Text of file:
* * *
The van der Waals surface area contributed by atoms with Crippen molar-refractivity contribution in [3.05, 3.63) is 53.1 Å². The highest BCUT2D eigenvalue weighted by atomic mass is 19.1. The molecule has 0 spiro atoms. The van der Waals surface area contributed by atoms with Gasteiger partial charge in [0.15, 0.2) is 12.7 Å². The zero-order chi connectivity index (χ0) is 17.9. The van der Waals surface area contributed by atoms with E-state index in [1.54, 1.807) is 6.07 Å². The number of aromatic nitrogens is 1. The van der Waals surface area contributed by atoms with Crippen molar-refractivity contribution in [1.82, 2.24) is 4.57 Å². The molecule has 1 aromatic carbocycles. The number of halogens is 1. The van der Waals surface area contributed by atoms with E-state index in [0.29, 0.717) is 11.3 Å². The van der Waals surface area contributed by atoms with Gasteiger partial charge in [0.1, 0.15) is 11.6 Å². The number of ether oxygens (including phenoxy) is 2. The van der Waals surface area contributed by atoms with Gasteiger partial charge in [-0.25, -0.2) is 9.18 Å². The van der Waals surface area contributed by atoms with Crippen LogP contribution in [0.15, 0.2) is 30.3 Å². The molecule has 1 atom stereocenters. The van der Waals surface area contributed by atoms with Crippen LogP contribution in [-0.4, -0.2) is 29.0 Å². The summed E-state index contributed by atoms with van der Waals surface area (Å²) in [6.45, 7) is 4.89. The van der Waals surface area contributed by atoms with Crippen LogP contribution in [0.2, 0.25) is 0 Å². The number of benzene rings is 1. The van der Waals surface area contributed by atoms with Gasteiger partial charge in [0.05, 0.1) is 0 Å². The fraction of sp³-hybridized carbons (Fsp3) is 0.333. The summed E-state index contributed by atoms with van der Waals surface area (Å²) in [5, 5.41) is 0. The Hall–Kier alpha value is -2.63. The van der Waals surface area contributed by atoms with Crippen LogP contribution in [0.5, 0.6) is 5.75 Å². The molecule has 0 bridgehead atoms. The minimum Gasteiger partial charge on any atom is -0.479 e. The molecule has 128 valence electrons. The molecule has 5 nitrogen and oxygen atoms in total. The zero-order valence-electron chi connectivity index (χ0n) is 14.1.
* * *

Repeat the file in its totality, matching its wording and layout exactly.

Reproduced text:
The van der Waals surface area contributed by atoms with Crippen molar-refractivity contribution in [3.05, 3.63) is 53.1 Å². The highest BCUT2D eigenvalue weighted by atomic mass is 19.1. The molecule has 0 spiro atoms. The van der Waals surface area contributed by atoms with Gasteiger partial charge in [0.15, 0.2) is 12.7 Å². The zero-order chi connectivity index (χ0) is 17.9. The van der Waals surface area contributed by atoms with E-state index in [1.54, 1.807) is 6.07 Å². The number of aromatic nitrogens is 1. The van der Waals surface area contributed by atoms with Crippen molar-refractivity contribution in [1.82, 2.24) is 4.57 Å². The molecule has 1 aromatic carbocycles. The number of halogens is 1. The van der Waals surface area contributed by atoms with E-state index in [0.29, 0.717) is 11.3 Å². The van der Waals surface area contributed by atoms with Gasteiger partial charge in [0.1, 0.15) is 11.6 Å². The number of ether oxygens (including phenoxy) is 2. The van der Waals surface area contributed by atoms with Gasteiger partial charge in [-0.25, -0.2) is 9.18 Å². The van der Waals surface area contributed by atoms with Crippen LogP contribution in [0.15, 0.2) is 30.3 Å². The molecule has 1 atom stereocenters. The van der Waals surface area contributed by atoms with Crippen LogP contribution in [-0.4, -0.2) is 29.0 Å². The summed E-state index contributed by atoms with van der Waals surface area (Å²) in [6.45, 7) is 4.89. The van der Waals surface area contributed by atoms with Crippen LogP contribution in [0.2, 0.25) is 0 Å². The number of benzene rings is 1. The van der Waals surface area contributed by atoms with Gasteiger partial charge in [0.05, 0.1) is 0 Å². The fraction of sp³-hybridized carbons (Fsp3) is 0.333. The summed E-state index contributed by atoms with van der Waals surface area (Å²) in [5, 5.41) is 0. The Hall–Kier alpha value is -2.63. The van der Waals surface area contributed by atoms with Crippen LogP contribution in [0.5, 0.6) is 5.75 Å². The molecule has 0 bridgehead atoms. The minimum Gasteiger partial charge on any atom is -0.479 e. The molecule has 128 valence electrons. The molecule has 5 nitrogen and oxygen atoms in total. The zero-order valence-electron chi connectivity index (χ0n) is 14.1.